Winter weather cattle, horse management

Jan 24, 2014
by WLJ

Winter weather conditions have certainly hit with a vengeance this year, not only in South Dakota but in a wide swath of the cattle producing areas of the United States. While we can’t change the weather, there are some things that can be done from a management standpoint to improve cattle comfort and reduce the impacts on cattle performance and efficiency during the winter.

South Dakota State University (SDSU) Extension Cow/Calf Field Specialist Warren Rusche outlines steps cattle producers can take below.

Wind Protection: One of the most effective methods to reduce the impact of cold stress on cattle is to provide protection from the wind. Reducing the wind speed from 20 miles per hour to 5 miles per hour or less will reduce maintenance energy requirements by as much as 30 percent.

“Temporary windbreaks are very well suited for feedlots as they could be removed during the summer months when maximum air movement is desirable,” he said.

Bedding: Several research trials have shown advantages to providing bedding during extreme winter weather conditions. Researchers from the Carrington Research Extension Center in North Dakota found that cattle that were provided bedding gained faster (0.86 pounds increased average daily gain) and more efficiently than their non-bedded counterparts. These cattle also had increased carcass weights and a greater percentage grading Choice.

“These researchers also found that the type of crop residue used can affect performance,” Rusche said.

He explained that there was a tendency for calves bedded with corn stalks to consume less dry matter from the ration compared to cattle bedded with wheat straw, resulting in slower gains in those calves.

“If cattle producers have both straw and corn stover available, there may be an economic benefit to dedicating straw supplies to bedding and using the corn stover as a roughage source,” he said.

Water and Feed Delivery: Extreme cold temperatures can test the limits of both people and machines like very few other weather conditions.

“Consequently, delivering feed and keeping water available can be a challenge.

“Successfully accomplishing both tasks is critically important to maintaining acceptable animal performance. Being prepared as much as possible ahead of forecasted winter storms will help keep storm-related disruptions to a minimum,” he said.

Managing feed intake is another challenge in the winter. Cold temperatures generally tend to increase feed intake. However, intakes can be reduced during severe cold stress and wind chill because cattle become reluctant to leave shelter to come up to the bunk or feeder. Any adjustments made to feed deliveries should be made conservatively to avoid digestive upset. Rations that are based on large amounts of low quality roughage may need to be adjusted or supplemented with higher quality feedstuffs to ensure that energy intake is adequate. A ration that may work under “normal” conditions might not be sufficient during severe cold stress.

Pen Maintenance: As much as possible, snow that accumulates in the pen or lot should be removed. This winter’s snow becomes next spring’s mud, so reducing the amount that builds up in the pen will correspond to faster drying when the snow melts. Removing snow and ice from around waterers and bunk lines will provide better footing for the cattle and easier access to feed and water.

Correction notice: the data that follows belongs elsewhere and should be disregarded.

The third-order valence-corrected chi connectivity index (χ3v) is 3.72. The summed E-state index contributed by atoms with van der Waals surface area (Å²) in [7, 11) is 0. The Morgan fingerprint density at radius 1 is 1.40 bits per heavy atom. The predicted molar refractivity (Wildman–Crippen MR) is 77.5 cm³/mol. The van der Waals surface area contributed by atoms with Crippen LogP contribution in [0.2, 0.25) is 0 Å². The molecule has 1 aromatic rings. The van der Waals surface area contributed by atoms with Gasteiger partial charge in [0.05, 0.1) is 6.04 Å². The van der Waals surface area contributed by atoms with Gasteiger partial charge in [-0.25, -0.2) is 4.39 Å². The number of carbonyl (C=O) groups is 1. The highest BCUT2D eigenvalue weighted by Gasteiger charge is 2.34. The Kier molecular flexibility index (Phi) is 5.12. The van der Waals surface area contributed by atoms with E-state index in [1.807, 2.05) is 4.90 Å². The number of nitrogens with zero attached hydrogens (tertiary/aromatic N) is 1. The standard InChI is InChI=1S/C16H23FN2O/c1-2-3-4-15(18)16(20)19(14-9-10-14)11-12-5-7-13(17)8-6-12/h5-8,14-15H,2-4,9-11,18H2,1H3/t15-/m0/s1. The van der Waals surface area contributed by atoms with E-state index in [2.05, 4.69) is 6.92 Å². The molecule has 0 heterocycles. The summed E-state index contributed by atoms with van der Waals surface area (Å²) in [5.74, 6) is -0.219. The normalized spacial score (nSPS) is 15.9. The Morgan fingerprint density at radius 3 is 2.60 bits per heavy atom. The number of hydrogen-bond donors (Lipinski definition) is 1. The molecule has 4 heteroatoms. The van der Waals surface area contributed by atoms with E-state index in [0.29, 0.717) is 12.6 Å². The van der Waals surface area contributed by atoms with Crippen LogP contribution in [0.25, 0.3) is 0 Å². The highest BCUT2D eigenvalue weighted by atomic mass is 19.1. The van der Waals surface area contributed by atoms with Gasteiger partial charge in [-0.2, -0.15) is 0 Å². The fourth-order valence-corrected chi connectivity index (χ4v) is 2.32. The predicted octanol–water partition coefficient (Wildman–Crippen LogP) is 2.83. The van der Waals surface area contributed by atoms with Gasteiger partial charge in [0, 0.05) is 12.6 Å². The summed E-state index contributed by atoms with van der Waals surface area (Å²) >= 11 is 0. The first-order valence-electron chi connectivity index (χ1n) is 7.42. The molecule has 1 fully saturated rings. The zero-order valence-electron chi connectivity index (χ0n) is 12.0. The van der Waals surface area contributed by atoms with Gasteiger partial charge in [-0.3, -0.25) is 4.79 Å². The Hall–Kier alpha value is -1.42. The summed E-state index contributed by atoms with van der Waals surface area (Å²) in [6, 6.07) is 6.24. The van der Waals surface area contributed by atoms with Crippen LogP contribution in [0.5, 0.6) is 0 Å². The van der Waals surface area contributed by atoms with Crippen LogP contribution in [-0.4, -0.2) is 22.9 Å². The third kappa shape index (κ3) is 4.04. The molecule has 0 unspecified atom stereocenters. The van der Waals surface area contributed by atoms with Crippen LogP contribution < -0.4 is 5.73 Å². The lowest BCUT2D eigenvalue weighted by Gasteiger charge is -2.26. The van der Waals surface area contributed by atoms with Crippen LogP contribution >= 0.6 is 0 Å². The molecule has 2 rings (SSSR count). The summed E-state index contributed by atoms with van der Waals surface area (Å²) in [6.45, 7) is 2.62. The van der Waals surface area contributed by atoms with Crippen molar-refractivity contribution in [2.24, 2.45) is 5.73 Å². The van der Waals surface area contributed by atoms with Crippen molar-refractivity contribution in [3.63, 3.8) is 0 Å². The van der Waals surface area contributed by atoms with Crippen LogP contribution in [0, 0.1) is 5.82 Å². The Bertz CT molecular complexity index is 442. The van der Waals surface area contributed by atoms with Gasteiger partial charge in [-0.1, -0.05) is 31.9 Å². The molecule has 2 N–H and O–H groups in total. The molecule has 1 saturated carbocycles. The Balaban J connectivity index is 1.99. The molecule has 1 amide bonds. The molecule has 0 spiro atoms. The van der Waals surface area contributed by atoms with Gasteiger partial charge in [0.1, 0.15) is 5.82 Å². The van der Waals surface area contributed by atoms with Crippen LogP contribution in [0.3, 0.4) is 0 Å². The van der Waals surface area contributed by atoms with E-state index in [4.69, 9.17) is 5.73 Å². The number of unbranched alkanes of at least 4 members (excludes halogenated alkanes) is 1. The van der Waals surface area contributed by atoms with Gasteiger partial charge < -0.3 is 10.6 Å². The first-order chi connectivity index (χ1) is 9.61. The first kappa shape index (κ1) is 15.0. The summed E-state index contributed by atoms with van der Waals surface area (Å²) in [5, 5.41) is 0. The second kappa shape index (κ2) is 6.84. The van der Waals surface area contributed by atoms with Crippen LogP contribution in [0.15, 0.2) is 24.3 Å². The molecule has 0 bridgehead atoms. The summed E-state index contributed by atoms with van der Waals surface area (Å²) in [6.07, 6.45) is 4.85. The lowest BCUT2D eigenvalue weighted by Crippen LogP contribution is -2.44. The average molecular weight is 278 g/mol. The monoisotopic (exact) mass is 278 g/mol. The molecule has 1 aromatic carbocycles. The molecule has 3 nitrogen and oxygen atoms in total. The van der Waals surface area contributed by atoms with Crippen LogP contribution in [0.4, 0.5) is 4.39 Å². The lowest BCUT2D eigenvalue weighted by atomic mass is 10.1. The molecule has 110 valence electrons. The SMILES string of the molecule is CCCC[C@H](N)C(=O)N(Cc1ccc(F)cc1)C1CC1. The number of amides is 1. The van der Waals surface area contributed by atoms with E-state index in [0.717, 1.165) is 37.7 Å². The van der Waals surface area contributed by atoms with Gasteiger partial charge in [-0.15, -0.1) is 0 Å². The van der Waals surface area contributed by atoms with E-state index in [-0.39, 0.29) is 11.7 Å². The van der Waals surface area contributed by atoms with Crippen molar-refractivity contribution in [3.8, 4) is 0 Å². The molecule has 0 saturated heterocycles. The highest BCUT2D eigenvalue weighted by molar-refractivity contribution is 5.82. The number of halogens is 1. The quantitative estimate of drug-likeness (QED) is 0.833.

Cattle aren’t the only ranch livestock needing special attention in the winter. During the extremely bitter temperatures throughout most of the Upper Midwest, it is critically important that horse owners ensure their horses receive enough water of the proper temperature.

“Horses should be eating more forage as weather gets cold. However, a horse owner must ensure that their horses are also getting enough water,” said Mindy Hubert, SDSU Extension Small Acreage Field Specialist.

Unless they receive enough water, Hubert explained the horse’s bulky gut fills and lack of water can lead to impaction colic.

“Horses naturally tend to drink less when water is cold, frozen, or difficult to get to. Therefore, it is our job to ensure that palatable water is available to them,” she said.

Many horse owners wonder if it’s alright for their horses to eat snow to help meet their water requirements, Hubert said. She explains that although eating snow alone won’t directly harm horses, calories are being used to melt the snow that should be used for body warmth.

“Furthermore, it takes six times as much snow to provide an equal amount of water. That means to obtain just one gallon of water, your horse needs to consume the equivalent of six gallons of snow,” she said.

For the required 8-12 gallons of water needed per day, that same horse would need to eat 48-72 gallons of snow per day.

“Obviously it is not feasible for a horse to consume sufficient amounts of water through snow alone,” she said.

If a horse owner is unable to provide a heated water source for their horses during cold temperatures, then Hubert said they must frequently provide fresh, frostfree water as often as possible throughout the day, keeping in mind:

Water should be maintained between 45-65 degrees F, and any ice crystals should be removed; Water should be checked at least twice daily and provided at all times; Horses will drink eight to 12 gallons a day;

Under normal conditions, a horse will consume approximately 1 gallon of water per 100 pounds of body weight (1,000 pound horse will consume 10-12 gallons; working and/or lactating horses require more); Pregnant mares require about 10 percent more water than non-pregnant mares; As the water temperature decreases, the same 1,000 pound horse may consume as little as 1-3 gallons of water daily when water temperature is 32 degrees F. Because this decrease in water intake may contribute to an impaction colic, it is necessary to take the steps to keep water between 45-65 degrees F. — WLJ